Take the 2-minute tour ×
Stack Overflow is a question and answer site for professional and enthusiast programmers. It's 100% free, no registration required.

Let's say that a user on my site has a cookie from another site and I know the cookie's name. Basically what I am trying to do is to give users a link to the address bar, and with it a Javascript code which will activate that cookie's value(lets call that cookie "Joe"). For example:

My site will give the user this link: Examplesite.com/page=(here is the code which will activate a specific cookie value with javascript or something)

the output will have to be something like this after reading the value: Examplesite.com/page=54 (lets say that the cookie's value was 54).

I can't do it with normal scripting, since I can't control Examplesite.com cookies (I do not own that website). So I figured, why not give the users a link which the browser will think that the user requested to accsses those cookies(and thats actually true, since he is pasting it), and not some random website. Then all the user will have to do is to paste the it into the address bar, and the address bar will activate it... I am not sure this is even possible. Any answer will be appreciated.

share|improve this question
    
Not going to happen. You would need a server proxy that for example curls to the site and shows the cookies returned if you spoof the user's browser –  mplungjan Apr 21 '13 at 19:58
    
You cannot access another site’s cookies from the context of your site. That would violate the same origin policy. –  Gumbo Apr 21 '13 at 20:00
    
"Violate the same origin policy" - So are you saying that If I for example want to activate a cookie from StackOverflow right now with the address bar using javascript, I can't do it? even though, I can see it's cookie and value... –  user1938653 Apr 21 '13 at 20:03
    
What do you mean by activate? You can only access the cookies of the same origin. So only on SO you can access the cookies of SO. –  Gumbo Apr 21 '13 at 21:13
    
Looks like you asked this twice already? stackoverflow.com/questions/16134135/… and stackoverflow.com/questions/16095360/… –  Kevin Hakanson Apr 21 '13 at 22:48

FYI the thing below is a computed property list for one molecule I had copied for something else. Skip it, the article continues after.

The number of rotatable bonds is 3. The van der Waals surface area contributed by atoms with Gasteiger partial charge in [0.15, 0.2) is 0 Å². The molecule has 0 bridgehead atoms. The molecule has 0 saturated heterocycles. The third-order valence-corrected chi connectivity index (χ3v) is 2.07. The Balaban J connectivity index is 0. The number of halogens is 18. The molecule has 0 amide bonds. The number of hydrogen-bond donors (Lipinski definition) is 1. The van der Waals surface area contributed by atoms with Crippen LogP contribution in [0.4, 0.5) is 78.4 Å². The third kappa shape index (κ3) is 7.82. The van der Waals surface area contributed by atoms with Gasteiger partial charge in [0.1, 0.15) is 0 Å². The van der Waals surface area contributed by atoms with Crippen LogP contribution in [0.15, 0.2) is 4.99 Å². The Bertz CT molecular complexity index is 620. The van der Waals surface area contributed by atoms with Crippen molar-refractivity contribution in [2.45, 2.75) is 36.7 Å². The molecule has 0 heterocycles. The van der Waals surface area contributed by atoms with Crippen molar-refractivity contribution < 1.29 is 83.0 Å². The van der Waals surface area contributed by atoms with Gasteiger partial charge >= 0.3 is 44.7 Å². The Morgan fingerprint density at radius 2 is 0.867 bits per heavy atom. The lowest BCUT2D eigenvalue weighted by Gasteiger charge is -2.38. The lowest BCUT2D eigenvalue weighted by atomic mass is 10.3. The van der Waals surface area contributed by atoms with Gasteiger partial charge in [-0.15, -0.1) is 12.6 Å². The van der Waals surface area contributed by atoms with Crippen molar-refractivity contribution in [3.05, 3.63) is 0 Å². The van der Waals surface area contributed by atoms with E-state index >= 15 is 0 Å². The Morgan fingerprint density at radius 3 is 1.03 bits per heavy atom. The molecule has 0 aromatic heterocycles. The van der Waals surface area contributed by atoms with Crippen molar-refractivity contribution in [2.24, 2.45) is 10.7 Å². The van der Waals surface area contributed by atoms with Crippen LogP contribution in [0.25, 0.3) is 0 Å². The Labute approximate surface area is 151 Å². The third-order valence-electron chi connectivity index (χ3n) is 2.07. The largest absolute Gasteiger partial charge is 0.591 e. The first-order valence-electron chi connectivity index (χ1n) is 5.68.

1 Answer 1

Before the days of Firebug and other browser development tools, I used to type the following into the URL bar to see the sites cookies:

javascript:alert(document.cookie)

So, I just went to google.com, then tried this with Firefox 19, Chrome 26 and Safari 6 on my Mac (OS X 10.8).

Chrome let me type javascript:alert(document.cookie), but when I paste it into the URL bar, it stripped the javascript: and just pasted alert(document.cookie), which ran a google search.

Safari alerted the cookies on paste, but Firefox would not allow pasting, nor typing.

Those results were direct user input, and had mixed results. With a link from another site, and all the "cross domain" security issues, this is not going to work. If you think of it, this is really another form of a Cross-site scripting (XSS) attack.

share|improve this answer
    
How is this XSS? I am trying to accsses my own cookies stored on my browser. The only thing that I am trying to do is to get a specific cookie's value to be shown into the browser... –  user1938653 Apr 21 '13 at 23:12
    
You are liking from one site, into another site (cross site), trying to get information set by that site –  Kevin Hakanson Apr 21 '13 at 23:15
    
No, Now I'd only like to know how to find a specific cookie's value by using javascript on the address bar... that means - I enter Javascript code into the browser, the result is the cookie's specific value. –  user1938653 Apr 21 '13 at 23:33

Your Answer

 
discard

By posting your answer, you agree to the privacy policy and terms of service.

Not the answer you're looking for? Browse other questions tagged or ask your own question.